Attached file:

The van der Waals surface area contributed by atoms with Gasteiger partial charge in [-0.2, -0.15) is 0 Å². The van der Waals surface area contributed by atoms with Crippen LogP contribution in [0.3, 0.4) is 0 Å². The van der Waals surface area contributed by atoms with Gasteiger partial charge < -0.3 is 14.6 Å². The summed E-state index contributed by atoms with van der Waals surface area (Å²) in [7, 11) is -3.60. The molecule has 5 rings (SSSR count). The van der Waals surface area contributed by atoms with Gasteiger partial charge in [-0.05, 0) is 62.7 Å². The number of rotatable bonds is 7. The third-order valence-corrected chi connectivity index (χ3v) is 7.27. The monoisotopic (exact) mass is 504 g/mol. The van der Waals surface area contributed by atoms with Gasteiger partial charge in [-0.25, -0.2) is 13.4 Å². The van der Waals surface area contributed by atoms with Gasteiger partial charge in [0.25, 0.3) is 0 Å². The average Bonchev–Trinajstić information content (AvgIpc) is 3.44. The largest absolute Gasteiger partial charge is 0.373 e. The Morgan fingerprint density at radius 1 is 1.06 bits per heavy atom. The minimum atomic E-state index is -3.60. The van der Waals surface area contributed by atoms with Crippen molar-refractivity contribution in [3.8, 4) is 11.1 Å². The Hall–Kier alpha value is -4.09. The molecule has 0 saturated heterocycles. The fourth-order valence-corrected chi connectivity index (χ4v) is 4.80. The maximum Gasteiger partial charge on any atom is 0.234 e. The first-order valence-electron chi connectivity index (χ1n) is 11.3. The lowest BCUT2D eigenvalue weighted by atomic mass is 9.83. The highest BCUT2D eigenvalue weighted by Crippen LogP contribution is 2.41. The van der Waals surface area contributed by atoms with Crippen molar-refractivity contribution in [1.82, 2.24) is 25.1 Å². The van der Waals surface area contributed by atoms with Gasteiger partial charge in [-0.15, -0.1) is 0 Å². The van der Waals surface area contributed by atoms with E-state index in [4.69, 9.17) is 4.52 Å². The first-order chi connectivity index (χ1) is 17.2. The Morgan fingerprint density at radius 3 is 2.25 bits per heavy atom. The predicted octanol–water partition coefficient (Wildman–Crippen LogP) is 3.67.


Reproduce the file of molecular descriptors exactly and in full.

The van der Waals surface area contributed by atoms with Gasteiger partial charge in [-0.2, -0.15) is 0 Å². The van der Waals surface area contributed by atoms with Crippen LogP contribution in [0.3, 0.4) is 0 Å². The van der Waals surface area contributed by atoms with Gasteiger partial charge < -0.3 is 14.6 Å². The summed E-state index contributed by atoms with van der Waals surface area (Å²) in [7, 11) is -3.60. The molecule has 5 rings (SSSR count). The van der Waals surface area contributed by atoms with Gasteiger partial charge in [-0.05, 0) is 62.7 Å². The number of rotatable bonds is 7. The third-order valence-corrected chi connectivity index (χ3v) is 7.27. The monoisotopic (exact) mass is 504 g/mol. The van der Waals surface area contributed by atoms with Gasteiger partial charge in [-0.25, -0.2) is 13.4 Å². The van der Waals surface area contributed by atoms with Gasteiger partial charge in [0.25, 0.3) is 0 Å². The average Bonchev–Trinajstić information content (AvgIpc) is 3.44. The largest absolute Gasteiger partial charge is 0.373 e. The Morgan fingerprint density at radius 1 is 1.06 bits per heavy atom. The minimum atomic E-state index is -3.60. The van der Waals surface area contributed by atoms with Crippen molar-refractivity contribution in [3.8, 4) is 11.1 Å². The Hall–Kier alpha value is -4.09. The molecule has 0 saturated heterocycles. The fourth-order valence-corrected chi connectivity index (χ4v) is 4.80. The maximum Gasteiger partial charge on any atom is 0.234 e. The first-order valence-electron chi connectivity index (χ1n) is 11.3. The lowest BCUT2D eigenvalue weighted by atomic mass is 9.83. The highest BCUT2D eigenvalue weighted by Crippen LogP contribution is 2.41. The van der Waals surface area contributed by atoms with Crippen molar-refractivity contribution in [1.82, 2.24) is 25.1 Å². The van der Waals surface area contributed by atoms with Gasteiger partial charge in [-0.15, -0.1) is 0 Å². The van der Waals surface area contributed by atoms with E-state index in [4.69, 9.17) is 4.52 Å². The first-order chi connectivity index (χ1) is 17.2. The Morgan fingerprint density at radius 3 is 2.25 bits per heavy atom. The predicted octanol–water partition coefficient (Wildman–Crippen LogP) is 3.67.